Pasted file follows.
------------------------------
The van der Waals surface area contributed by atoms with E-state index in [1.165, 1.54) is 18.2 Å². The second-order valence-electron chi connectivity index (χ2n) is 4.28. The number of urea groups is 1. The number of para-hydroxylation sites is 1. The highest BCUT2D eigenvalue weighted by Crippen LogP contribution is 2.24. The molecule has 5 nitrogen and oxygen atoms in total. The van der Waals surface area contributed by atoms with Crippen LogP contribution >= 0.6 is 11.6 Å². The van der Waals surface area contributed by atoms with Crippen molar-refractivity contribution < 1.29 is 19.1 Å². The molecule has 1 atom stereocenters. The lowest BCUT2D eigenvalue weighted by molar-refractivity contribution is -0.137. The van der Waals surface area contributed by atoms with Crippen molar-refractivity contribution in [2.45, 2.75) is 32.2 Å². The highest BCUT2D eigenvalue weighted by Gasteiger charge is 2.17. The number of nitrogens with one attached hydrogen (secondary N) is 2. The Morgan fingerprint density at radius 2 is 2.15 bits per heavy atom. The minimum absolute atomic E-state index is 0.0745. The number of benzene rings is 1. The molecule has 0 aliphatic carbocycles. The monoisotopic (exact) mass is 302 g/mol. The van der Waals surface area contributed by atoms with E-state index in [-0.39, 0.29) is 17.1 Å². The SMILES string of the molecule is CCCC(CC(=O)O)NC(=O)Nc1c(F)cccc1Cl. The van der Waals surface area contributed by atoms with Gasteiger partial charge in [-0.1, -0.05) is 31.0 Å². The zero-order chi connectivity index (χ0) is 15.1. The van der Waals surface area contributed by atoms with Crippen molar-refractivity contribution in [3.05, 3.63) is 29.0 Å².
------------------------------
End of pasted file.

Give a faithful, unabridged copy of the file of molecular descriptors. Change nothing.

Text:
The van der Waals surface area contributed by atoms with E-state index in [1.165, 1.54) is 18.2 Å². The second-order valence-electron chi connectivity index (χ2n) is 4.28. The number of urea groups is 1. The number of para-hydroxylation sites is 1. The highest BCUT2D eigenvalue weighted by Crippen LogP contribution is 2.24. The molecule has 5 nitrogen and oxygen atoms in total. The van der Waals surface area contributed by atoms with Crippen LogP contribution >= 0.6 is 11.6 Å². The van der Waals surface area contributed by atoms with Crippen molar-refractivity contribution < 1.29 is 19.1 Å². The molecule has 1 atom stereocenters. The lowest BCUT2D eigenvalue weighted by molar-refractivity contribution is -0.137. The van der Waals surface area contributed by atoms with Crippen molar-refractivity contribution in [2.45, 2.75) is 32.2 Å². The highest BCUT2D eigenvalue weighted by Gasteiger charge is 2.17. The number of nitrogens with one attached hydrogen (secondary N) is 2. The Morgan fingerprint density at radius 2 is 2.15 bits per heavy atom. The minimum absolute atomic E-state index is 0.0745. The number of benzene rings is 1. The molecule has 0 aliphatic carbocycles. The monoisotopic (exact) mass is 302 g/mol. The van der Waals surface area contributed by atoms with E-state index in [-0.39, 0.29) is 17.1 Å². The SMILES string of the molecule is CCCC(CC(=O)O)NC(=O)Nc1c(F)cccc1Cl. The van der Waals surface area contributed by atoms with Gasteiger partial charge in [-0.1, -0.05) is 31.0 Å². The zero-order chi connectivity index (χ0) is 15.1. The van der Waals surface area contributed by atoms with Crippen molar-refractivity contribution in [3.05, 3.63) is 29.0 Å².